Thanks,

    John S

  7. john s at 9:16 am

    I saw mostly a – Anti Opiate scare notice that was bias and filled with opinion not fact.

    What upsets me the most is even sftill ” Opiate medication is not effective when treating long term chronic pain “. I have never read or heard of anyone that has done an article that features a patient that is helped by Opiates over a long period of time, So no one is even trying to get the ” other side ” of the story.

    Thanks,

    John S

  8. Michael G Langley, MD at 12:18 pm

    John S,

    I found the article depressingly full of the drug warriors lingo. They talked about much of the increase being opiates used as medicine, but the graphs seemed to tell a different story. The big jump seemed to be the more recent increase in heroin/Fentanyl overdoses. They failed to explain that the Fentanyl was clandestinely manufactured as well. It has all of the same risks of not knowing the dose, along with any impurities that could be present in it. The Fentanyl was represented as medical grade! It is not. One thing it is is much more deadly since the dose is usually in micro-grams. Does that make it “highly addictive” or more prone to abuse? So many things were looking like the typical drug warrior rag diatribe. If something is addictive, it is addictive,. It does not matter whether you are hooked on codeine or morphine (heroin = diacetyl-morphine) you have a complex psychological problem linked to the obsessive over-use of the opiate. It is not just dependence, which is what many chronic pain patients live with. They refused to talk about the reason that Percocette is not really a good drug for abusers. I don’t know many doctors that were treating pain with Vicodin, either! The Tylenol load that is caused by even a dose of eight tablets ad day is in the range of being toxic to the liver. The article had many parts that sounded like propaganda. But, the papers in the box at the end of the article were eye openers. They discussed the real problems and causes with a realistic evaluation. None of this should have anything to do with people that are not abusers. I would tend to say that is 98% of us chronic pain sufferers. The real problem is the science of addiction. The criminal aspects of the behavior of obsessive overuse of drugs seems to be the result. Could this not be solved by supplying the small amount of safe diacetyl-morphine to the addicts, so they don’t have to steal to supply the need. The amount of money is nothing compared to multi-trillions of dollars in our countries’ budgets. Drug abuse counseling could result in the changes that the “War on Drugs” has not! It is obvious that a big proportion, of the true drug addicts, have a mental disorder driving the desire to escape the reality of their lives and obsessively and compulsively to abuse opiates. They have thrown us, chronic pain patients, in the ditch and ignored us like we were just more road-kill.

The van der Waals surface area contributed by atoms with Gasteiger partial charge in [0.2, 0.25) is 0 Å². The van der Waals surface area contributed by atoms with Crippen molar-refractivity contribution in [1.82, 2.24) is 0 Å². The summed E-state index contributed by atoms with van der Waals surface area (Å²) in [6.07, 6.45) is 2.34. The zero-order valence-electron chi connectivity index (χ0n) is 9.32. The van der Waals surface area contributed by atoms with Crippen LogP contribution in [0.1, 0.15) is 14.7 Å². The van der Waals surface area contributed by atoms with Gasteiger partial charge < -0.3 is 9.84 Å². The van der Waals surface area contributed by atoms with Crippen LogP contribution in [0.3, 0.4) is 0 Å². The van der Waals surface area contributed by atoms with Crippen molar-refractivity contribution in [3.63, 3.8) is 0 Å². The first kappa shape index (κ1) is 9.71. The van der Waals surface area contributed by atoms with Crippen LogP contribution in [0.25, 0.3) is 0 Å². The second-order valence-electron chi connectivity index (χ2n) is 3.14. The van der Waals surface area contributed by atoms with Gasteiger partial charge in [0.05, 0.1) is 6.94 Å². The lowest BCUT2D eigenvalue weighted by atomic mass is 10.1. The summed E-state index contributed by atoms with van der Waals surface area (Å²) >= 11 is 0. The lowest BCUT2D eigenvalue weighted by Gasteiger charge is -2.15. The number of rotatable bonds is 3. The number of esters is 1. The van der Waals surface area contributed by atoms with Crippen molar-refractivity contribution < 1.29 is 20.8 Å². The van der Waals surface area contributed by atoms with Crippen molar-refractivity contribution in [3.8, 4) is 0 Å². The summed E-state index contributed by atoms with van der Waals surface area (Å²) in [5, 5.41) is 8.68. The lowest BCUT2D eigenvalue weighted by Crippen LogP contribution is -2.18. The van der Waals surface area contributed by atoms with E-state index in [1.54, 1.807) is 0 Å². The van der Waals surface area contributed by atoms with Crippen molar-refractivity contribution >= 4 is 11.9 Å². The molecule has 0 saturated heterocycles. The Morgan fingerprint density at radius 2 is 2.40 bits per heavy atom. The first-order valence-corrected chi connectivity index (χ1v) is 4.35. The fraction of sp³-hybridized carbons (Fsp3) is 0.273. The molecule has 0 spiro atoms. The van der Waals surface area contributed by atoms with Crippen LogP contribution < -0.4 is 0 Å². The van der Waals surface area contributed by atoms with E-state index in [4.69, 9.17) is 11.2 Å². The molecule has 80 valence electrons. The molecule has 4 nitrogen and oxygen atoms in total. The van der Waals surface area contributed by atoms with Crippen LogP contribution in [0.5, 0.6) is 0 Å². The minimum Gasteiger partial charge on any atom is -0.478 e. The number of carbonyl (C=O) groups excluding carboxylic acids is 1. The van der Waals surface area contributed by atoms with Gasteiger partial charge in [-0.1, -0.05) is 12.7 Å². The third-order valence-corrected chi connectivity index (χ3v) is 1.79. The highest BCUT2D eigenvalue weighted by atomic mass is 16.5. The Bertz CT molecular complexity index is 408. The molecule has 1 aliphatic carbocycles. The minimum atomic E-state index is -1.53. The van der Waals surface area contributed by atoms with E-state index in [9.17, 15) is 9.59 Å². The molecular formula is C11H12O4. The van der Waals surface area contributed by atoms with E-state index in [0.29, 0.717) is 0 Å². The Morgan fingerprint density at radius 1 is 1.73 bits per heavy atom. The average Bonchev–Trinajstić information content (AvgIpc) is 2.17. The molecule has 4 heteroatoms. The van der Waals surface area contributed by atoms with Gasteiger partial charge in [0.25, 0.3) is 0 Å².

9. John S at 2:18 pm

    https://apple.news/AtgWTrufnRyKrG3tZqAZYvw

    Another report out today.

    This News report explains how the “Opiate Epidemic ” started and that the in increase in Heroin use & deaths was not a surprise and maybe even expected. Soooooo the Govt anticipated increased deaths from their legislation? I just don’t like the thought of that

    Have more die now and hope it saves lives later on – that’s pretty sick and CRIMINAL if it’s true. “Just say No” didn’t work maybe selective – death by forced medication denial can be a better solution. Do we get a NUMBER or is it Pot Luck ?

    Thanks,

    John S

  10. Tim Mason at 7:14 pm

    If God walked around in public today the DEA would arrest him on drug charges for creating several plants used to help people.
    He would probably get three life sentences’ for creating the Poppy Plant, the Marijuana plant. They might even charge him with peyote manufacturing.

  11. John Sandherr at 2:45 pm

    http://phase3dd.com/tag/nktr/

    According to the follow up to the study done – posted on the attached site above